"When you walk all is possible. Your future is as open as the sky in front of you."—Frédéric Gros interviewed in the Observer
An entertaining and insightful manifesto for putting one foot in front of the other, A Philosophy of Walking by Frédéric Gros has been receiving wide-reaching and admiring coverage.
In an extensive interview with Carole Cadwalladr in the Observer, Gros talks of his philosophy and his conception of walking as a form of "life scoured bare"; as a way of "experiencing the real".
Gros explains how he first noticed how many great philosophers were also great walkers. "That is, it was not just that walking was a distraction from their work. It was that walking was really their element. It was the condition of their work."
The piece calls A Philosophy of Walking "a passionate affirmation of the simple life, and joy in simple things. And it's beautifully written: clear, simple, precise; the opposite of most academic writing."
Visit the Observer to read the interview in full.
Elsewhere, Gros's work has received similarly ebullient praise. A review in the Independent claims the book provides an argument that "re-engaging with physical pursuits can provide an escape from the digital life".
The work is described as a collection of "poignant life-stories... interspersed with the author's own meditations on walking" which "in the way a landscape is gradually absorbed by the long-distance rambler steadily build into an insistent exhortation: get up, get out and walk!"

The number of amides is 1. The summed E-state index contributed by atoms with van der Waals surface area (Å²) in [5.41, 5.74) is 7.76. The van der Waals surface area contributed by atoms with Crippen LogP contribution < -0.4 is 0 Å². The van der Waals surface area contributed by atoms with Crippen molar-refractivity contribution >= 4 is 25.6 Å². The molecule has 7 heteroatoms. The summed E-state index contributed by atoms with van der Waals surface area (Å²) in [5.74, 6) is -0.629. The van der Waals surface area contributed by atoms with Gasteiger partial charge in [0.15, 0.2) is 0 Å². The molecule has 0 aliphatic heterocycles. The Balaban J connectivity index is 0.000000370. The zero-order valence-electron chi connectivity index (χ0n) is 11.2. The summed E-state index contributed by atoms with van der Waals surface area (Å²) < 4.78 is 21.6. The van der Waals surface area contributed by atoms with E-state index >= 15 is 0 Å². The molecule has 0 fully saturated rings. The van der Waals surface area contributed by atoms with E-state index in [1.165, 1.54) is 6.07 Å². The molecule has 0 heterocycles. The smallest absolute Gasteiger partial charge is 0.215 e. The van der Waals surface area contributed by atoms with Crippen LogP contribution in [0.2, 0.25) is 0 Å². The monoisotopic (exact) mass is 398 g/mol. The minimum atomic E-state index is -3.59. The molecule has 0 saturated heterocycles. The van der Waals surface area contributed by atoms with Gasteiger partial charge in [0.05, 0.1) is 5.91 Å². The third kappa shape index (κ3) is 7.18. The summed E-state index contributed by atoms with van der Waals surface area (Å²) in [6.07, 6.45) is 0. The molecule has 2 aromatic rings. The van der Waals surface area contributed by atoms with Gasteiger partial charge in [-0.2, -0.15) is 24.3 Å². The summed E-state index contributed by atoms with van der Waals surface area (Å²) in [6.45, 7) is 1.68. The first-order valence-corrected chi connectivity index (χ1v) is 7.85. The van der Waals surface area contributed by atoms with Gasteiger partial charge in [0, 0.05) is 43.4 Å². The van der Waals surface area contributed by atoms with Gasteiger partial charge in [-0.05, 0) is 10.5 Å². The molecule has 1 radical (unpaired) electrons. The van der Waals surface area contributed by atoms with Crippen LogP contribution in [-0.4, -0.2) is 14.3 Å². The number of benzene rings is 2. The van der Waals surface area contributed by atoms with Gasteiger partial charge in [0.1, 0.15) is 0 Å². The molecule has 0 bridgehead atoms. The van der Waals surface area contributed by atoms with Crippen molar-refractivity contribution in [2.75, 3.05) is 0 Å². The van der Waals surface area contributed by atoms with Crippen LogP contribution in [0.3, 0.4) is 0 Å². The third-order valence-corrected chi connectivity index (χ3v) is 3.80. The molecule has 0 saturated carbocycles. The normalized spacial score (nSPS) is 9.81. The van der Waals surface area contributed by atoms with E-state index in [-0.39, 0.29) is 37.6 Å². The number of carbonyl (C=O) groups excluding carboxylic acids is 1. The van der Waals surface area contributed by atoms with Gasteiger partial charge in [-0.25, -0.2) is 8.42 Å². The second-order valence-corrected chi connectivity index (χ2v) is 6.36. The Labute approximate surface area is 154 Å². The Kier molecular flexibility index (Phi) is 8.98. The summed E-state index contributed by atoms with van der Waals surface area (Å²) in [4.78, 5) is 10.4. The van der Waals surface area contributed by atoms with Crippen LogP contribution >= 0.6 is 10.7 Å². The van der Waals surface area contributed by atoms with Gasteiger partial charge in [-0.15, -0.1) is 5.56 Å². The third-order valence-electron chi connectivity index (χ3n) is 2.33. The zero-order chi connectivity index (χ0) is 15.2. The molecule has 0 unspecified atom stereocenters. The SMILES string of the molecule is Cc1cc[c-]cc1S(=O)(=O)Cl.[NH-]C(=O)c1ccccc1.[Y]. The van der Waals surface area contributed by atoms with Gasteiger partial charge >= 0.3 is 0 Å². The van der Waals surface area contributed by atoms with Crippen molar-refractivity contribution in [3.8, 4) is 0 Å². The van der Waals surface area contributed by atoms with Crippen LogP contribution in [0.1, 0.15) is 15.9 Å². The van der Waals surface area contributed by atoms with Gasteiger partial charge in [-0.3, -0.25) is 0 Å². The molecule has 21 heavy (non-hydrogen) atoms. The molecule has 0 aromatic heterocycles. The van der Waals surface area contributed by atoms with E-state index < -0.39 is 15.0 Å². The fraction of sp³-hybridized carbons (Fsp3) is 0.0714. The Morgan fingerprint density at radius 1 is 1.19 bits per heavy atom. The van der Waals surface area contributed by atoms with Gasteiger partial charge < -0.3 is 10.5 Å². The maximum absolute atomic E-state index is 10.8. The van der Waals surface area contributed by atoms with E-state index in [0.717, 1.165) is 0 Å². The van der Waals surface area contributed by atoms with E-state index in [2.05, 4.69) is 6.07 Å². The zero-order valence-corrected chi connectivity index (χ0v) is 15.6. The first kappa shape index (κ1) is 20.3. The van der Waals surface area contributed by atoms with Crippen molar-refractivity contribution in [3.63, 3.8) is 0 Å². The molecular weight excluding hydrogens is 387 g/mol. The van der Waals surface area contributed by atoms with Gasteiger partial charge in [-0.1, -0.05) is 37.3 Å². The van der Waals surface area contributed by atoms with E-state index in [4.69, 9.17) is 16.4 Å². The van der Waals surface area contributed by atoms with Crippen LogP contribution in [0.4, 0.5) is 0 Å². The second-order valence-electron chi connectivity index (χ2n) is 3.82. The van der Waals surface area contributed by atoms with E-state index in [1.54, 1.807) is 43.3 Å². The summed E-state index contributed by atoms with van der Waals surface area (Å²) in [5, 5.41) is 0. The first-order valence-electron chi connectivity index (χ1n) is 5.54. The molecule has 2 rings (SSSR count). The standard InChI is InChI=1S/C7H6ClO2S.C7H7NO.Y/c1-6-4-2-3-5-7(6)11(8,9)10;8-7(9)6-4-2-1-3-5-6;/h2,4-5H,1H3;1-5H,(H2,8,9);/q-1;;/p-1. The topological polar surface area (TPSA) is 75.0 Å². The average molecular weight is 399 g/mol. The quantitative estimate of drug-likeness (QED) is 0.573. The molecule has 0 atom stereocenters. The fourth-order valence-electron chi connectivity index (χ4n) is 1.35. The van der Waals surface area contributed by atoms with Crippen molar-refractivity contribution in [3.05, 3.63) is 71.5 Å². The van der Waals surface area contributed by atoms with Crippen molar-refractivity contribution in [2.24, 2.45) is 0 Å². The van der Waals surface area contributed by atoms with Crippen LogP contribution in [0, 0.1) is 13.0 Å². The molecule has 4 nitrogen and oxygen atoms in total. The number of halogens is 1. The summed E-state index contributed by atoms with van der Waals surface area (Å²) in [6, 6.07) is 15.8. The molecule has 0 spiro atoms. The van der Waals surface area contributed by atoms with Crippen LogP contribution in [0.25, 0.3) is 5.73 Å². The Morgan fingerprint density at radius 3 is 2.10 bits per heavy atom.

Visit the Independent to read the review in full.
Times Higher Education chooses A Philosophy of Walking as Book of the Week, suggesting that the "short, simple and profound book... will be read and re-read" and is "in the best sense an old-fashioned book. It sets out its case slowly; it draws on a wealth of ideas; it reminds you of things you had forgotten and it makes you see the world anew". The author outlines ten of the "many insights" that can be gleaned from the book that are "so important that they can’t be restated too often".
The piece also features an interview in which Gros talks of his French upbringing and favourite means of walking: "Walks that last several days allow you, in a sense, to make a real break with city life, and above all provide the most intense memories and allow you to really absorb the landscape."
Visit Times Higher Education to read the feature in full.
Finally, a review in the Telegraph praises the book as "impressive" and "stirring".
Frédéric Gros will be speaking as part of Tate Modern's Talks and Lectures series on May 15, 2014. The event will be held at the Starr Auditorium of the Tate Modern, and Gros will be speaking on 'The Art of Walking and Slowing Down'. For full details please visit our event page here.
He will also be speaking on on the freedom and wonders of walking at the Swindon Festival of Literature on Wednesday May 14th, at 12.30pm
Gros will also be talking at the Bristol Festival of Ideas on 14 May, from 6pm to 7pm.